Saturday, November 24, 2018

That would make a great story ...

I can't help it. Let me overhear an intriguing scrap of conversation, or read a bizarre headline, or learn about some new-to-me quirky historical fact, and my brain will start constructing a story around it.

It doesn't matter if I ever write the story; I just seem to have an automatic reflex to outline the possible story in my head, maybe come up with an opening line. 

It's like a marathon runner doing a little jog-in-place. It keeps me in shape, preps me for the big race. Only in the case of writing, I never know which little jog is going to turn into the marathon until I'm well into the race!

Sunday, November 18, 2018

On lifework and dandelion seeds

"I only managed today to write six thank-you notes. This is the kind of day which utterly depresses me because I cannot see it as a lifework, only an existence to thank people ..."
--May Sarton, At Eighty-Two: A Journal

I know what Sarton means here; we often think of our notes, emails, blog posts, etc., as not "real writing," or what she refers to as "lifework." The lifework consists of the carefully crafted stories and articles and books that we deliberately put out for the world's notice ... right?

Well, yes and no. It occurs to me that when I correspond with someone, I'm establishing the very kind of connection that I want my published writing to achieve. I'm just doing it one-to-one instead of one-to-many. At this point in my life I've seen how rare and fleeting and unpredictable the one-to-many connections can be. 

And so I have a new regard for the less formal daily communications we practice. For some writers, letters and journals and other documents have become part of their lifework, even if they didn't plan it that way.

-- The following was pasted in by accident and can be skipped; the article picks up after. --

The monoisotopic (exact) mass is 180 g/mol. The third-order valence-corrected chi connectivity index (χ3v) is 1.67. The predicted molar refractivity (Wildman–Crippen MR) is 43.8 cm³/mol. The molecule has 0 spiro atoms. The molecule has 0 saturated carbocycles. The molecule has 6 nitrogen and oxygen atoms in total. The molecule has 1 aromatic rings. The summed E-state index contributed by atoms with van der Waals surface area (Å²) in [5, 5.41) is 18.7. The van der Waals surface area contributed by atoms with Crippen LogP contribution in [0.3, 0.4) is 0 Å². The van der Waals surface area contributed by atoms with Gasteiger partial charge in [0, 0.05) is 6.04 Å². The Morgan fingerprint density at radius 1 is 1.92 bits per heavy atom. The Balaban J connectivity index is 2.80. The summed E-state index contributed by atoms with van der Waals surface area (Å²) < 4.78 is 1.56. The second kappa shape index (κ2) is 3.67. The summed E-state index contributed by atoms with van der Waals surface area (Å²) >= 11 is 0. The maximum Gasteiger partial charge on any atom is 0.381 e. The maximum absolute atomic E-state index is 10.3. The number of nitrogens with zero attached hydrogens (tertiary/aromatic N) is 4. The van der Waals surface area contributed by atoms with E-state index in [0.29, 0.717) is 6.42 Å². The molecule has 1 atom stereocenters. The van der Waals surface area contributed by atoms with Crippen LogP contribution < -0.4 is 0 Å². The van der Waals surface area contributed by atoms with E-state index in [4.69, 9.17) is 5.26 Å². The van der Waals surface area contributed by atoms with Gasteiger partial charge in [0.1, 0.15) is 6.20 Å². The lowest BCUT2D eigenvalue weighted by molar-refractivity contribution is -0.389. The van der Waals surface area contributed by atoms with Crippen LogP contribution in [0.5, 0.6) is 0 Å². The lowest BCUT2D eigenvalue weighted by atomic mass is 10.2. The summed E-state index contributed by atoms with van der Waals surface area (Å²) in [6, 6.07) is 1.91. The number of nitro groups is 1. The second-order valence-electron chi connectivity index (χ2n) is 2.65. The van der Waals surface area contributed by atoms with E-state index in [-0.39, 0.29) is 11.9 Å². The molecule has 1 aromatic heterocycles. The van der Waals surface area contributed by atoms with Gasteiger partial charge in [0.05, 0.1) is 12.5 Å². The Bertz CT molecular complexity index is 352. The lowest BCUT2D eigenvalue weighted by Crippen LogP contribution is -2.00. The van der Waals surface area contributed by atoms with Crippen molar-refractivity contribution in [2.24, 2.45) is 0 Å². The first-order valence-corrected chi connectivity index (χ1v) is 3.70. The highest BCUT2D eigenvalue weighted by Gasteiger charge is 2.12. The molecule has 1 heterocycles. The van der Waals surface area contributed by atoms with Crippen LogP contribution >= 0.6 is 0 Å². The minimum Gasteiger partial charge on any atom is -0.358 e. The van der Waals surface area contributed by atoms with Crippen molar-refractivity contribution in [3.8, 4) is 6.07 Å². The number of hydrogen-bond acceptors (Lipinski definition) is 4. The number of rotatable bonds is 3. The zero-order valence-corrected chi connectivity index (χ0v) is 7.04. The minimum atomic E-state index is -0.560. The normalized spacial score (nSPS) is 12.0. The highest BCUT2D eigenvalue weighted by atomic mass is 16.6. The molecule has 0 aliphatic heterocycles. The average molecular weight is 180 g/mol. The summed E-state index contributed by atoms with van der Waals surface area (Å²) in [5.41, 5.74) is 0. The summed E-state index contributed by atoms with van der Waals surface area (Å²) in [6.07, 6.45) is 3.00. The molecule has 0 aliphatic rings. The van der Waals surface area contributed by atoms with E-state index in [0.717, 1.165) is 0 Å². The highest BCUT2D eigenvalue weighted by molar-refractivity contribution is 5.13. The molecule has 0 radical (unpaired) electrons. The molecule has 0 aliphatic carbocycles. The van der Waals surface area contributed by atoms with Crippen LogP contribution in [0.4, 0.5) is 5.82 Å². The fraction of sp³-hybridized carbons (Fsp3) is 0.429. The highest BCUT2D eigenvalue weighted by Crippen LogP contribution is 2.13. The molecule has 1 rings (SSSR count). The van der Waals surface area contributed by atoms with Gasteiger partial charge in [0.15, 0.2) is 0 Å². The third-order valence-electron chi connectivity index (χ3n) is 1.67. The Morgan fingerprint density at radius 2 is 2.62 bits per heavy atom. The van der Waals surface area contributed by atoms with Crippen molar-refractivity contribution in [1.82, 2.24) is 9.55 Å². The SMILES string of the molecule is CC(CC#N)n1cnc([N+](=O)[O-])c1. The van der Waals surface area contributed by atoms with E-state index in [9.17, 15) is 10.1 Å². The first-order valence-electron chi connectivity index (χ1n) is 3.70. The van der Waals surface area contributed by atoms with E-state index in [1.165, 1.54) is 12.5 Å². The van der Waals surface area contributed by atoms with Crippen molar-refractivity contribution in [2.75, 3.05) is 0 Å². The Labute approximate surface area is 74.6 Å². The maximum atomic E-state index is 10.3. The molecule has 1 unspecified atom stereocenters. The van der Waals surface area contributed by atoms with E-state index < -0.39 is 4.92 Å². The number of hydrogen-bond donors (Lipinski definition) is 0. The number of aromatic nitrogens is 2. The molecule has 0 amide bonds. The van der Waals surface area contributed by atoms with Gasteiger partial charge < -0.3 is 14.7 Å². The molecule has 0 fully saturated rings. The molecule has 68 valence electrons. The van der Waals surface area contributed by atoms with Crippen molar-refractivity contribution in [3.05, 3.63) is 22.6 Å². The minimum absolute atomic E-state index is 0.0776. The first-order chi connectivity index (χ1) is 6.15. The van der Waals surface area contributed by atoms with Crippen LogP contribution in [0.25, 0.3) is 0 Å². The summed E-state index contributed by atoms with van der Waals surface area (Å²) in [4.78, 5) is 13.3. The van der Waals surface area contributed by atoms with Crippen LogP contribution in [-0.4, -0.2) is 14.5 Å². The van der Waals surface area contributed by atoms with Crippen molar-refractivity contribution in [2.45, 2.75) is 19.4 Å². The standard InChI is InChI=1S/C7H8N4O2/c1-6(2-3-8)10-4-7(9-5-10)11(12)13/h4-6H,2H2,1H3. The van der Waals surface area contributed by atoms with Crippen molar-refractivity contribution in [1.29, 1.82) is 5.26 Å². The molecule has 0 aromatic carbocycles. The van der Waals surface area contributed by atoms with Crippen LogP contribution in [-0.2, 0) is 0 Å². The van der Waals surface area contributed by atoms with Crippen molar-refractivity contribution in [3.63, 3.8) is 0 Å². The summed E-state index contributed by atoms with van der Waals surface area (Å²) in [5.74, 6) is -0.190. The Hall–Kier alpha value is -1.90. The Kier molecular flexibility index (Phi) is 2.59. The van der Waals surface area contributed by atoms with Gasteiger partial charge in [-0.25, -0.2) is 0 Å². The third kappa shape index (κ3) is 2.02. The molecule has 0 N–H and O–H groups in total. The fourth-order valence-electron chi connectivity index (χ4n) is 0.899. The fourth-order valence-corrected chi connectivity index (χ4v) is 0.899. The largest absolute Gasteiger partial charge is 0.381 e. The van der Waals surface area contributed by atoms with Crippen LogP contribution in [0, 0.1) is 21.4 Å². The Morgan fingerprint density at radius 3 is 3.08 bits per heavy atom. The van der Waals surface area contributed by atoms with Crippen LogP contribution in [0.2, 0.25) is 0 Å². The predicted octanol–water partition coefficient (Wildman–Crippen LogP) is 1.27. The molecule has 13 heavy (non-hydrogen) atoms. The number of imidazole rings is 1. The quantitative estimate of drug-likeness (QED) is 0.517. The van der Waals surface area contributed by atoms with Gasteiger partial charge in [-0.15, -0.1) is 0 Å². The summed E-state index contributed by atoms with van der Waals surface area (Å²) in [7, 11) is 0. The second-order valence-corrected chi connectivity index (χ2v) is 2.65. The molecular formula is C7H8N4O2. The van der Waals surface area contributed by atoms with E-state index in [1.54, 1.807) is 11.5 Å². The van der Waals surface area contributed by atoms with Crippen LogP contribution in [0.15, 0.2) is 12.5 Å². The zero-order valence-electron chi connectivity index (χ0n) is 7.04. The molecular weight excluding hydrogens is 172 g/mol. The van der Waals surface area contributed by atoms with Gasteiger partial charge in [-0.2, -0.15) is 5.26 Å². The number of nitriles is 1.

We don't always know what our lifework is, or what it will turn out to be. We blow dandelion seeds into the wind, and who can say which ones will sprout and flower?

Sunday, November 11, 2018

The uncertainty of the first draft

Starting a new book is all steam and excitement, an idea pulsing with life. But I'm never sure, until I've written my way into it, whether it will really work. I have abandoned first drafts after a thousand words, two thousand, ten thousand. 

Usually by the time I hit ten thousand, I have a sense of whether this is going anywhere. If the story's getting deeper and more complex, if new subplots are opening up, if the characters are revealing more with every scene, then I may have something. But if the initial impulse has burned out, its promise dwindled, the characters never growing, no new conflicts arising naturally, then it's another scrap for the scrap box. Part of it may be quilted into another story eventually.

When a story does go, when it grows legs--or better yet, wings--there's a feeling of inevitability. Yet the first shovelful into the ground (to mix metaphors here) rarely tells me how rich the pocket of ore will be. I have to dig a while to test it.